2014-07-03 09:18:19

Our expat guide to driving in Italy, including information about insurance, rules and regulations, speed limits, and parking.

Driving is a great way to see more of Italy’s beautiful towns and countryside, although it can be an intimidating prospect for expats without experience. In general, road safety precautions are well observed, and as long as you ensure that you have the correct permits and observe the driving code conscientiously, you should not have any issues.

Driver's license in Italy

You will need a valid driver’s license and an International Driving Permit to drive in Italy.

EU/EEA citizens

Expats who have a valid EU or EEA issued drivers licence can drive in Italy without restriction and do not need to convert the license into an Italian driver’s license unless you prefer to do so. You will need to renew the license after two years of moving to Italy.

You will also need an IDP license (full list here). An IDP is essentially an official, multi-language translation of your driving license.

Non EU/EEA citizens

If you do not have an EU or EEA issued driving license, you must exchange your driving license within one year of moving to Italy. To do this you will need to go to the Agency of Ministry of Transport (Ufficio della Motorizzazione Civile) responsible for the province you live in. You will need to bring:

  • Your driving licence and a copy of it
  • Fill in form TT 2112
  • Provide two passport photos
  • Provide a medical certificate with a copy (both must include a photo)
  • A payment (usually around 9 euros for CC9001 and 32 euros for 4028)

If you do not have a driving license and you would like to learn how to drive in Italy, read our helpful guide here.

 Important:

You must always have your driving license, car papers, and insurance documents in the car with you at all times. It is also mandatory to keep a reflective safety vest in the car too.

Insurance

Car insurance is compulsory in Italy. If you are driving your own car, a carta verde valid for 15-45 days must be issued before you arrive in Italy. If you plan to stay in Italy for longer than 45 days, you must register with a regular Italian insurance provider.

Rules and regulations:

  • Wearing a seatbelt is compulsory.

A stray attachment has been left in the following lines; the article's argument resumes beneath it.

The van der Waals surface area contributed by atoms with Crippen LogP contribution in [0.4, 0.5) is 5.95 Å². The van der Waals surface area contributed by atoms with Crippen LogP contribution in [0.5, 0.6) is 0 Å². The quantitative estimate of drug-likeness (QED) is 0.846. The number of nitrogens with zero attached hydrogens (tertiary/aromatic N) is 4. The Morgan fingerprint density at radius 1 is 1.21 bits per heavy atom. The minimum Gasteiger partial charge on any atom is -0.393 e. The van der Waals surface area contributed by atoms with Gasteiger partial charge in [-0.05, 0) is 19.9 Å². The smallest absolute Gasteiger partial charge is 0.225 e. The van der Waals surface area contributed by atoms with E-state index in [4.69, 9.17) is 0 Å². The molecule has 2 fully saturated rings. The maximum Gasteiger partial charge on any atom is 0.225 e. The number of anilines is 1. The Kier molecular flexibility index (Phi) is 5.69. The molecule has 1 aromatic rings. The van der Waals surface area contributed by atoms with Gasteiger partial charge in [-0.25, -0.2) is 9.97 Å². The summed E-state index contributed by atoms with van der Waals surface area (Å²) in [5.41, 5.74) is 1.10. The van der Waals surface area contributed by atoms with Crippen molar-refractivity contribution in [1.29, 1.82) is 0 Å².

• Mobile phone use is only permitted with use of an earpiece.
  • Driving is not permitted with a blood alcohol content superior to 0.5 grammes per litre, in line with the European average.
  • Driving is on the right-hand side of the road You must use low-beam lights at all times on motorways and four-lane highways. High-beam headlights can be used only outside cities and towns and when no vehicle is approaching. When a stationary vehicle is not clearly visible, parking lights must be kept on.

In Italy there are four different types of roads:

  • Autostrade (Superhighways)
  • Strade Statali (State Roads)
  • Strade Provinciali (Provincial Roads)
  • Strade Comunali (Local Roads)

Autostrade usually always charges tolls, which can be paid by credit card after inserting the toll card. No U-turns are permitted and stopping is only permitted in emergency parking areas and parking lanes.

Use the Italian Highways Association for a comprehensive list of all routes across the country and for more information on tolls.

Speed limits

In cities and towns, the speed limit is 50km/h. On main roads, the speed limit is 90km/h, and on autostrade the speed limit for vehicles over 1100 is 130km/ph.

Passing

Driving is on the right in Italy, and passing must always be made on the left. Passing on the right is only permitted when the car ahead has signaled a left turn and has moved to the centre of the road, or where travel in parallel rows is permitted.

On three-lane roads, the middle lane is reserved for passing. You must always signal this in advance. On roads with three lanes, cars can move in parallel rows.

Giving way

At crossroads, motorists must give way to vehicles coming from their right. Cars and trains always have the right of way from either left or right but at crossroads marked by a precedence sign or a stop sign, the motorist must give way to all vehicles coming from both left and right.

Parking

You can park on the right-hand side of the road outside of cities and towns, except on autostrade, at crossroads, and on hills hindering full visibility. If you break down and block the road, you must place a triangolo (portable danger sign) at least 30 metres behind the car. All cars should be equipped this.

 Useful links:

Italian Highways Association
Auto Europe (for road signs)
Motorizzazioni Civili – Rome 
Ministry of Transports and Road Infrastructure 
Italian Automobile Club 

We do our best to provide accurate and up to date information. However, if you have noticed any inaccuracies in this article, please let us know in the comments section below.